Although the time at which any individual atom will decay cannot be forecast, the time in which any given percentage of a sample will decay can be calculated to varying degrees of accuracy.
The learning curve has been long and is far from over today.
With each increment in quality, more subtle sources of error have been found and taken into account.
Rock samples are recorded, marked, sealed and kept free of contamination and excessive heat on the way to the lab.
The rock samples are crushed, in clean equipment, to a size that preserves whole grains of the mineral to be dated, then sieved to help concentrate these grains of the target mineral.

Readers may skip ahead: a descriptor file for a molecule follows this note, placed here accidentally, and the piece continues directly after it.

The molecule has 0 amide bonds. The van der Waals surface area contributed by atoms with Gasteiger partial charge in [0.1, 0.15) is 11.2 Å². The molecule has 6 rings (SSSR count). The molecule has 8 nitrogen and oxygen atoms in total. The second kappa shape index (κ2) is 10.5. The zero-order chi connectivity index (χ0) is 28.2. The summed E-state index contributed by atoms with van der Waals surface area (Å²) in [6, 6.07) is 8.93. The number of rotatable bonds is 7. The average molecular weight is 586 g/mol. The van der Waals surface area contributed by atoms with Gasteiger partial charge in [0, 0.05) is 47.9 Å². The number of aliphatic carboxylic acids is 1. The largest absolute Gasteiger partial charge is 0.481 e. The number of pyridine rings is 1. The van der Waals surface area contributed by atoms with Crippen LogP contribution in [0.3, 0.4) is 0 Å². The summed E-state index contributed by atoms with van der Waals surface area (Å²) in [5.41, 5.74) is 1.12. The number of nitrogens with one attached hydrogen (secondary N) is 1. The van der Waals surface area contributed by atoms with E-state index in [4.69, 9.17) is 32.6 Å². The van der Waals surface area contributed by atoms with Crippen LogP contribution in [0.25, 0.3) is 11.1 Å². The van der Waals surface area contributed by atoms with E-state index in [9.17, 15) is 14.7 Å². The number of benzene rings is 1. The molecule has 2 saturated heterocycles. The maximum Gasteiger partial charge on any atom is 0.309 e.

The method relies on satisfying some important assumptions: Given careful work in the field and in the lab, these assumptions can be met.
The rock sample to be dated must be chosen very carefully.
Any alteration or fracturing means that the potassium or the argon or both have been disturbed.
The site also must be geologically meaningful, clearly related to fossil-bearing rocks or other features that need a good date to join the big story.
What simplifies things is that potassium is a reactive metal and argon is an inert gas: Potassium is always tightly locked up in minerals whereas argon is not part of any minerals. So assuming that no air gets into a mineral grain when it first forms, it has zero argon content.